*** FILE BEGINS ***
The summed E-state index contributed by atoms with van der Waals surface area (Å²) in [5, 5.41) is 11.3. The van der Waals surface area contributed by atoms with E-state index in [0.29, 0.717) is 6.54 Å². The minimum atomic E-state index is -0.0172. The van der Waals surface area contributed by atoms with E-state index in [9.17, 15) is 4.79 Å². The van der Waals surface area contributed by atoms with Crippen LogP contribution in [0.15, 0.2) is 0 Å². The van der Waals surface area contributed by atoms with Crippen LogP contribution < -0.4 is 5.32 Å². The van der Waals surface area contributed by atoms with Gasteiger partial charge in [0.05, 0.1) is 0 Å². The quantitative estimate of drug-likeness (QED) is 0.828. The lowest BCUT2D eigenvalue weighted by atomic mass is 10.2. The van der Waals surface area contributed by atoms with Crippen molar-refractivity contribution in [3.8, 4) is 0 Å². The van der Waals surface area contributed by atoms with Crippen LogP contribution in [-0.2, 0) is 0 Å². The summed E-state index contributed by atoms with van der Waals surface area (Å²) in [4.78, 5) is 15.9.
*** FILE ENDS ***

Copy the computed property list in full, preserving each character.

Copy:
The summed E-state index contributed by atoms with van der Waals surface area (Å²) in [5, 5.41) is 11.3. The van der Waals surface area contributed by atoms with E-state index in [0.29, 0.717) is 6.54 Å². The minimum atomic E-state index is -0.0172. The van der Waals surface area contributed by atoms with E-state index in [9.17, 15) is 4.79 Å². The van der Waals surface area contributed by atoms with Crippen LogP contribution in [0.15, 0.2) is 0 Å². The van der Waals surface area contributed by atoms with Crippen LogP contribution < -0.4 is 5.32 Å². The van der Waals surface area contributed by atoms with Gasteiger partial charge in [0.05, 0.1) is 0 Å². The quantitative estimate of drug-likeness (QED) is 0.828. The lowest BCUT2D eigenvalue weighted by atomic mass is 10.2. The van der Waals surface area contributed by atoms with Crippen molar-refractivity contribution in [3.8, 4) is 0 Å². The van der Waals surface area contributed by atoms with Crippen LogP contribution in [-0.2, 0) is 0 Å². The summed E-state index contributed by atoms with van der Waals surface area (Å²) in [4.78, 5) is 15.9.